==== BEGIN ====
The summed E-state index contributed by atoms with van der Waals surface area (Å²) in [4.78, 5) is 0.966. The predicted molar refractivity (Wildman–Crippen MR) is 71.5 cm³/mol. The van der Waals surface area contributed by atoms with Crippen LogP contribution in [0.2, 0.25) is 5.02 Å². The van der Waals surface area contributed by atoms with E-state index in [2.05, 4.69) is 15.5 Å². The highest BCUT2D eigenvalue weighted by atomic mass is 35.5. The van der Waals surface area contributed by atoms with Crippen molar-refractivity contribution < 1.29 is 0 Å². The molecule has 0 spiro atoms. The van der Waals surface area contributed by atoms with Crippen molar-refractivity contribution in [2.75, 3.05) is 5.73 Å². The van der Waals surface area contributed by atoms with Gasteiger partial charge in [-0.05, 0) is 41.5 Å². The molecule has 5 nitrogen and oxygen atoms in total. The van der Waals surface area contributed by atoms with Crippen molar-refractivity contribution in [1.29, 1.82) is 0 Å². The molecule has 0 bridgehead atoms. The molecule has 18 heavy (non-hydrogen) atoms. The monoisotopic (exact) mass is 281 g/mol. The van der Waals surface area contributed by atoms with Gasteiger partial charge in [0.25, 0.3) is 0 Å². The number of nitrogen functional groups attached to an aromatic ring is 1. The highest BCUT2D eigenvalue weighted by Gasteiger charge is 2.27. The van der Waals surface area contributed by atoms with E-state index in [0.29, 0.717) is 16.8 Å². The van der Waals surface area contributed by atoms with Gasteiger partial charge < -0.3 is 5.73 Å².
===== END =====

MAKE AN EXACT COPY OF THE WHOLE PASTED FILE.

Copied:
The summed E-state index contributed by atoms with van der Waals surface area (Å²) in [4.78, 5) is 0.966. The predicted molar refractivity (Wildman–Crippen MR) is 71.5 cm³/mol. The van der Waals surface area contributed by atoms with Crippen LogP contribution in [0.2, 0.25) is 5.02 Å². The van der Waals surface area contributed by atoms with E-state index in [2.05, 4.69) is 15.5 Å². The highest BCUT2D eigenvalue weighted by atomic mass is 35.5. The van der Waals surface area contributed by atoms with Crippen molar-refractivity contribution < 1.29 is 0 Å². The molecule has 0 spiro atoms. The van der Waals surface area contributed by atoms with Crippen molar-refractivity contribution in [2.75, 3.05) is 5.73 Å². The van der Waals surface area contributed by atoms with Gasteiger partial charge in [-0.05, 0) is 41.5 Å². The molecule has 5 nitrogen and oxygen atoms in total. The van der Waals surface area contributed by atoms with Crippen molar-refractivity contribution in [1.29, 1.82) is 0 Å². The molecule has 0 bridgehead atoms. The molecule has 18 heavy (non-hydrogen) atoms. The monoisotopic (exact) mass is 281 g/mol. The van der Waals surface area contributed by atoms with Gasteiger partial charge in [0.25, 0.3) is 0 Å². The number of nitrogen functional groups attached to an aromatic ring is 1. The highest BCUT2D eigenvalue weighted by Gasteiger charge is 2.27. The van der Waals surface area contributed by atoms with E-state index in [0.29, 0.717) is 16.8 Å². The van der Waals surface area contributed by atoms with Gasteiger partial charge < -0.3 is 5.73 Å².